Staffing the Point-of-Sale Function

September 19th 2019

by Carolee Colter, Consultant – Columinate

Once retail stores reach a point where it no longer works to have every buyer maintain the prices for their own products in the point-of-sale (POS) system, the question arises—how shall we staff the POS function? Who will enter and manage items and prices to keep the POS system current so that the front-end staff can quickly and accurately check out customers and the departments can track their margins? Should the POS and IT (Information Technology) functions be combined in one person?

Jen Christopher

For insight, I interviewed my colleague Jen Christopher. Jen is an Information Technology and Point-of-Sale consultant. She works with organizations to help them understand and get the best out of their technology. This includes all kinds of organizations but especially food co-ops and independent natural food retailers.

Should POS and IT be the same person?
In smaller retails, the POS and IT positions may be held by the same person, but that doesn’t mean the two roles are a good fit for each other. POS work is detail-oriented. It’s essentially data entry and many will find that boring. IT, on the other hand, is proactive and involves troubleshooting and maintenance. It’s rare to find both sets of characteristics in one person. Larger stores can usually afford to have two separate positions.

What would you look for in a potential internal POS staff candidate?
The biggest challenge is that the work can be boring and repetitive and requires rigorous attention to detail. You might be able to cultivate these qualities on staff. For example, a cashier who notices things that don’t operate as they should, who writes down items that don’t scan, who understands how the system works on their end, could be a good candidate for a POS staff position. I like to administer a test to candidates. It’s Excel-based and demonstrates the ability to follow detailed instructions and catch discrepancies.

Other indicators that an employee might be good for the POS job: A produce staff person who enters the produce prices, understands the system and knows how to ask for what they need. Or a receiver who frequently catches things that are off, and is willing to bring up problems even though it means more work for them. POS work could mean a move away from physical work, which they might not enjoy.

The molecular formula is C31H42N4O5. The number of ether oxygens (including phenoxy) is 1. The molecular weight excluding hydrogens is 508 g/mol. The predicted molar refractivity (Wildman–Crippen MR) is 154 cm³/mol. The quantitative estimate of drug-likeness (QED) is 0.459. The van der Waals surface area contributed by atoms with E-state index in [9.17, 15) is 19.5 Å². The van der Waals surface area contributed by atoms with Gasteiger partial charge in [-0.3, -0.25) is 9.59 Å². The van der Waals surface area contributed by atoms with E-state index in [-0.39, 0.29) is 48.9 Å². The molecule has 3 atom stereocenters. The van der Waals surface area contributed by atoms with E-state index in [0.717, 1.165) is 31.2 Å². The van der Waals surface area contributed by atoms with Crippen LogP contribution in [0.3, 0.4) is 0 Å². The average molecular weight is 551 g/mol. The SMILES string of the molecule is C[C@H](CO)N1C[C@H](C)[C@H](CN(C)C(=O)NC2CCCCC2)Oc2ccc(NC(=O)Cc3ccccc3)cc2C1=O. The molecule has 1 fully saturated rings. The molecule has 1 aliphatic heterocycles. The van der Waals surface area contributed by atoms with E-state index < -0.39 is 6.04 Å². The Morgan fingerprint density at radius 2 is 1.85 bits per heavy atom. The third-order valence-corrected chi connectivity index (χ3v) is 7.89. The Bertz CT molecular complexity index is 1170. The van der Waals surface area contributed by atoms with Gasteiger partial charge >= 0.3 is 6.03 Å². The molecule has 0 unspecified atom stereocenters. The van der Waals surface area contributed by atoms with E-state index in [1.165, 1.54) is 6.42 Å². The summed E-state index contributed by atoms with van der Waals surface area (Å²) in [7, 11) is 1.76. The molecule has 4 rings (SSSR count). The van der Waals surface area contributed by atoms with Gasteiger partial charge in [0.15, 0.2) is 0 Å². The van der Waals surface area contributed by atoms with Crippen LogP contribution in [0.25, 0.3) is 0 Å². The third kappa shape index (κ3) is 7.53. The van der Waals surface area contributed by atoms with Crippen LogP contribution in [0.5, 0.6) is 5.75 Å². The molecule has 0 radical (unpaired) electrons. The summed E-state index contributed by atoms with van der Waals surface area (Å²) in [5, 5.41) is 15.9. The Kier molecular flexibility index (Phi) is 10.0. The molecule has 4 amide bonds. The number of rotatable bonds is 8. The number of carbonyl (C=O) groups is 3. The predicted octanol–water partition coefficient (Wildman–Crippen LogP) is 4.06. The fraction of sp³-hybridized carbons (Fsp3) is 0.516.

Another qualification to look for is a flexible schedule to accommodate inventories.

How available would you expect a POS staff person to be?
If a sale isn’t working properly, you might expect a POS staffer to take a call at home. But if they’re expected to come in and troubleshoot if the system crashes, regardless of the time of day or night, you’d likely be paying them more and their role would begin to look more like that of an IT staff person.

What are the main duties of the POS staff?
In one scenario, the POS staff person comes in, enters data and leaves. In another scenario, they play a more proactive role. They create reports beyond what’s available in the system. They use existing reports to answer questions, for example, year-over-year sales. They might create movement reports but probably not margin reports (those would be provided by finance.) They might process inventory numbers (though sometimes inventory companies will do that.)

Who should handle taking items on and off sale?
For monthly or bi-weekly flyer programs, POS staff handles the prices when the flyers go into and out of effect. If there’s a one-day discount on a produce item, that would usually be handled within that department. But if the sale is for members only, that would typically go to POS staff.

What about fresh departments?
Unlike center store departments, they may enter their own prices. Their items change so quickly that to restrict that process to a POS staff could cause bottlenecks. For example, prepared foods may change their recipes and need to change their POS entries accordingly. However, it should be the POS department’s responsibility to check in with these departments. Right before quarterly inventory would be a perfect time. As for produce, it’s best to give them complete control over their own department’s entries. The only time the POS staff would be involved is right before inventory.

When POS departments have enough staff to break out in a separate department on employee surveys, they seem to consistently score below the organizational average for satisfaction. They always seem pissed off.
Well, partly it’s “Your lack of planning doesn’t constitute an emergency on my part.” POS staff is the line of defense against errors that affect profitability and customer satisfaction. Unless good processes are in place, buyers may ask for items or sales to be added or changed at the last minute–even when the ordering process took place several days beforehand. It takes cooperation from other staff, giving advance notice of new products and sales. Even letting POS staffers know that a big order is due on a given day would be helpful.

Let’s hear it for cooperation between departments! Thank you, Jen, for your wisdom.

If you have questions for Jen, you can contact here at

Carolee Colter is a consultant at Columinate and specializes in Human Resources for boards & managers. Find out more at .